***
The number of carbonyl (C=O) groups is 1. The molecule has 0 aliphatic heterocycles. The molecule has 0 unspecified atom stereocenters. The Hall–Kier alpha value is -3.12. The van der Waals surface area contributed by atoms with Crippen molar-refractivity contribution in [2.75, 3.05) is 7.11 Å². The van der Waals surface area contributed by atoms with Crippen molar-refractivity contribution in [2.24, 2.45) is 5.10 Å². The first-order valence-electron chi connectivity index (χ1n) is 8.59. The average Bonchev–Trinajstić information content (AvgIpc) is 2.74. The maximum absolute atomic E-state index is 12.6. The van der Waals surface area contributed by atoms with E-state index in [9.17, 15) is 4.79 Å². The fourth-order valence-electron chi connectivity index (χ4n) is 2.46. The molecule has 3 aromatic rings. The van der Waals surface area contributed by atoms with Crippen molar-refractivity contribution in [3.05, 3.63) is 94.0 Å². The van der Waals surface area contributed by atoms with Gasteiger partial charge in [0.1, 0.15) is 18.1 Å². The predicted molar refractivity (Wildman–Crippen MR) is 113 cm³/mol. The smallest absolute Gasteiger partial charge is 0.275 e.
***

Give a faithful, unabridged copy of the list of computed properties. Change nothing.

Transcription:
The number of carbonyl (C=O) groups is 1. The molecule has 0 aliphatic heterocycles. The molecule has 0 unspecified atom stereocenters. The Hall–Kier alpha value is -3.12. The van der Waals surface area contributed by atoms with Crippen molar-refractivity contribution in [2.75, 3.05) is 7.11 Å². The van der Waals surface area contributed by atoms with Crippen molar-refractivity contribution in [2.24, 2.45) is 5.10 Å². The first-order valence-electron chi connectivity index (χ1n) is 8.59. The average Bonchev–Trinajstić information content (AvgIpc) is 2.74. The maximum absolute atomic E-state index is 12.6. The van der Waals surface area contributed by atoms with E-state index in [9.17, 15) is 4.79 Å². The fourth-order valence-electron chi connectivity index (χ4n) is 2.46. The molecule has 3 aromatic rings. The van der Waals surface area contributed by atoms with Crippen molar-refractivity contribution in [3.05, 3.63) is 94.0 Å². The van der Waals surface area contributed by atoms with Gasteiger partial charge in [0.1, 0.15) is 18.1 Å². The predicted molar refractivity (Wildman–Crippen MR) is 113 cm³/mol. The smallest absolute Gasteiger partial charge is 0.275 e.